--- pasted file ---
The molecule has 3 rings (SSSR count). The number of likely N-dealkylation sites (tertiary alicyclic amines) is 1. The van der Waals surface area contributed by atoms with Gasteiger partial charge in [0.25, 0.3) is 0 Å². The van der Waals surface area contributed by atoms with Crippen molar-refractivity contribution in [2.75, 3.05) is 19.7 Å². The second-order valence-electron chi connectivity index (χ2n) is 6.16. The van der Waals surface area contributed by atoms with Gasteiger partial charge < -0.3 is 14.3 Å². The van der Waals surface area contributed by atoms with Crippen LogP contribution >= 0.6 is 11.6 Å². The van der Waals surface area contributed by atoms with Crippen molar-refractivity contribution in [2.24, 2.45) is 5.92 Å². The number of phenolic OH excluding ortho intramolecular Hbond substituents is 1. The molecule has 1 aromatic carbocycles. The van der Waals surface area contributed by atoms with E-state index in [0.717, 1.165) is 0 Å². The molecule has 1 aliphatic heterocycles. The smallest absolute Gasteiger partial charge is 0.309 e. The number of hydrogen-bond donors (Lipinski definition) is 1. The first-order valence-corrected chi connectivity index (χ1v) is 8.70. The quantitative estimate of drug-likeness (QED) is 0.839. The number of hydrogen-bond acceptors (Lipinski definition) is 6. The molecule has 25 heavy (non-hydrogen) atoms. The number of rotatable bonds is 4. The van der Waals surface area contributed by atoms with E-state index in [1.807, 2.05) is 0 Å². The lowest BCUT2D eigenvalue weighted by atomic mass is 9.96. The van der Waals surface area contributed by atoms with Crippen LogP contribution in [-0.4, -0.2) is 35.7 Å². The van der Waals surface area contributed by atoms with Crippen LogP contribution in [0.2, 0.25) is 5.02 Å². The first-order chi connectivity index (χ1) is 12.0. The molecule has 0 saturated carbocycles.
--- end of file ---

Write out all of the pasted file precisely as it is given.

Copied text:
The molecule has 3 rings (SSSR count). The number of likely N-dealkylation sites (tertiary alicyclic amines) is 1. The van der Waals surface area contributed by atoms with Gasteiger partial charge in [0.25, 0.3) is 0 Å². The van der Waals surface area contributed by atoms with Crippen molar-refractivity contribution in [2.75, 3.05) is 19.7 Å². The second-order valence-electron chi connectivity index (χ2n) is 6.16. The van der Waals surface area contributed by atoms with Gasteiger partial charge < -0.3 is 14.3 Å². The van der Waals surface area contributed by atoms with Crippen LogP contribution >= 0.6 is 11.6 Å². The van der Waals surface area contributed by atoms with Crippen molar-refractivity contribution in [2.24, 2.45) is 5.92 Å². The number of phenolic OH excluding ortho intramolecular Hbond substituents is 1. The molecule has 1 aromatic carbocycles. The van der Waals surface area contributed by atoms with E-state index in [0.717, 1.165) is 0 Å². The molecule has 1 aliphatic heterocycles. The smallest absolute Gasteiger partial charge is 0.309 e. The number of hydrogen-bond donors (Lipinski definition) is 1. The first-order valence-corrected chi connectivity index (χ1v) is 8.70. The quantitative estimate of drug-likeness (QED) is 0.839. The number of hydrogen-bond acceptors (Lipinski definition) is 6. The molecule has 25 heavy (non-hydrogen) atoms. The number of rotatable bonds is 4. The van der Waals surface area contributed by atoms with E-state index in [1.807, 2.05) is 0 Å². The lowest BCUT2D eigenvalue weighted by atomic mass is 9.96. The van der Waals surface area contributed by atoms with Crippen LogP contribution in [-0.4, -0.2) is 35.7 Å². The van der Waals surface area contributed by atoms with Crippen LogP contribution in [0.2, 0.25) is 5.02 Å². The first-order chi connectivity index (χ1) is 12.0. The molecule has 0 saturated carbocycles.